Hackaday Links: August 16, 2020

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Potentially bad news for those of us who prefer not to be assimilated into the Google hive mind: Mozilla seems to be on the rocks. Citing revenue problems, the maker of Firefox and other popular tools will be trimming 250 employees, about a quarter of its workforce, and shuttering its office in Taipei. CEO Mitchell Baker specifically mentioned that “development tools, internal tooling, and platform feature development” in the Firefox team would see reduced investment. Like a lot of companies do these days, he managed to blame COVID-19 for the company’s woes. That seems a little specious to us, but whatever the reason for the downturn in revenue, here’s hoping that Mozilla can keep Firefox alive.

Speaking of our evil overlords, looks like it another one of those “oopsies” moment for Google when it “accidentally” activated some of its smart speakers to listen into household events without the wake word. In this case, a user reported getting a text about a smoke alarm going off in their home. The alarm was not a surprise, since the user was cooking at the time, but the notification was, since they didn’t opt into that particular service. Google’s response was that an update pushed to the speaker accidentally activated that feature, a situation that they say has since been rectified. To be clear, this is an interesting feature and one of the more compelling use cases we’ve seen for a smart speaker, but it’s something we’d certainly want to sign off on before it’s activated. Yes, accidents happen, but these kinds of accidents seem to happen to Google an awful lot lately.

We’ve probably all had the experience over the last few months of being in public when the urge to cough hits. Masked or not, you struggle to fight back the tickle, lest someone hear your sternutation and thinks you’re infected. But now it’s possible for a computer to cough-shame you, thanks to a deep learning cough locater. The model was trained against recordings of people coughing and is coupled to an acoustic camera, which identifies the cougher with a bounding box and a contour image of the cough which looks for all the world like a virtual cloud of microbes. It’s genuinely interesting technology, sort of the public health version of ShotSpotter, but we doubt it’ll be of much practical use in public; if you want to find someone who has just coughed, someone acting like this will likely already be on the case.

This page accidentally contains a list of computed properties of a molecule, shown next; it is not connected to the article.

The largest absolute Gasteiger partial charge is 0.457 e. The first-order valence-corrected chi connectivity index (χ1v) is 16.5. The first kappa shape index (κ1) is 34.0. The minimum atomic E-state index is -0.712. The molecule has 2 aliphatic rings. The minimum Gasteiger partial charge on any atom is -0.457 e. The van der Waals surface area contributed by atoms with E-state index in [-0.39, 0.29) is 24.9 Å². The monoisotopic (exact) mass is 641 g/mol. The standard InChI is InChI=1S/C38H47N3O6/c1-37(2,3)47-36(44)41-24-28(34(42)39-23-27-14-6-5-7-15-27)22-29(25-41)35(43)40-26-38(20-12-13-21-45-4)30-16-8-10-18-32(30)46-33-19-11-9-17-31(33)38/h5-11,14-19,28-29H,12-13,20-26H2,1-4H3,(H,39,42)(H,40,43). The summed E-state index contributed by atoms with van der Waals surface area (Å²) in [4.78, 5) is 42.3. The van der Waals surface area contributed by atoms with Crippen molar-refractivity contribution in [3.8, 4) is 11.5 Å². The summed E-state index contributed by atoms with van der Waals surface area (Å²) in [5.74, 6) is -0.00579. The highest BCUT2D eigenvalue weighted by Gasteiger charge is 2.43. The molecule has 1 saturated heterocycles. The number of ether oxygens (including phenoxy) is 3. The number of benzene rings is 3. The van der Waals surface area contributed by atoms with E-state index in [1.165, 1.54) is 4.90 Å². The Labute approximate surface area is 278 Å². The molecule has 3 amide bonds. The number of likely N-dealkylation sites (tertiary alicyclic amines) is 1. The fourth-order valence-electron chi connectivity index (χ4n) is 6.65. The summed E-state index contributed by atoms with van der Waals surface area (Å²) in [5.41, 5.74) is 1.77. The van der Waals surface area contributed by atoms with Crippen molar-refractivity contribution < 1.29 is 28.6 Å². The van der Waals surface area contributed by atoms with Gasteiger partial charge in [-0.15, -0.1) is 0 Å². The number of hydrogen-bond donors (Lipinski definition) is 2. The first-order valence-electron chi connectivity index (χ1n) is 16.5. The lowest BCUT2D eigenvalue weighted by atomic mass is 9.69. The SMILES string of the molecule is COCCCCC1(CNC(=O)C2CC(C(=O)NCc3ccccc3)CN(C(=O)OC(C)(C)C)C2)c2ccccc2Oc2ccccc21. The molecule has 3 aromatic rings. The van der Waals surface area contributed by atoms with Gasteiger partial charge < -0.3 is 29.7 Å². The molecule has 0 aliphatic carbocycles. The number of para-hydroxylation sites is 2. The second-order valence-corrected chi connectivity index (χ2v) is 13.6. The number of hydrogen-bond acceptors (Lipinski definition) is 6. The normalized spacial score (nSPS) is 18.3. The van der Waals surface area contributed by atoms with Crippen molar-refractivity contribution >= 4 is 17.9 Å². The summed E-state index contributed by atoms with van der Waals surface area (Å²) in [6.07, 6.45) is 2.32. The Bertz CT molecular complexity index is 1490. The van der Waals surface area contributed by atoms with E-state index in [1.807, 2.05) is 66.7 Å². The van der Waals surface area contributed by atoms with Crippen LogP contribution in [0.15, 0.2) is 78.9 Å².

Modern jet fighter technology is advancing rapidly, so much so that the forces they can apply during extreme maneuvers can quickly be lethal to pilots. Given that humans aren’t likely to evolve the ability to resist turning into a puddle of goo under high g-forces anytime soon, fighters of the future will likely incorporate AI of some sort. To prepare for that eventuality, the Defense Advanced Research Projects Agency (DARPA) is running some AI fighter competitions this week that really look interesting. Dubbed Alpha Dogfight Trials, the challenge starts with simulated dogfights between AI systems. The winner of those rounds will go up against a human pilot in the final match, which will be streamed live with commentary and multi-screen coverage. You need to register to get in on the action, and time is limited.

And finally, let these three words roll around in your head for a minute: robotic chameleon tongue. It’s actually nowhere near as disturbing as it sounds, since at its heart the “Snatcher” is actually just a beefed-up tape measure. Designed for remote retrieval tasks, the Snatcher can shoots it steel proboscis out almost a meter in just 600 milliseconds. Its designers envision uses for it on drones, but we can see it potentially being deployed on satellites too. It shouldn’t be too hard to build something like this at home, either.

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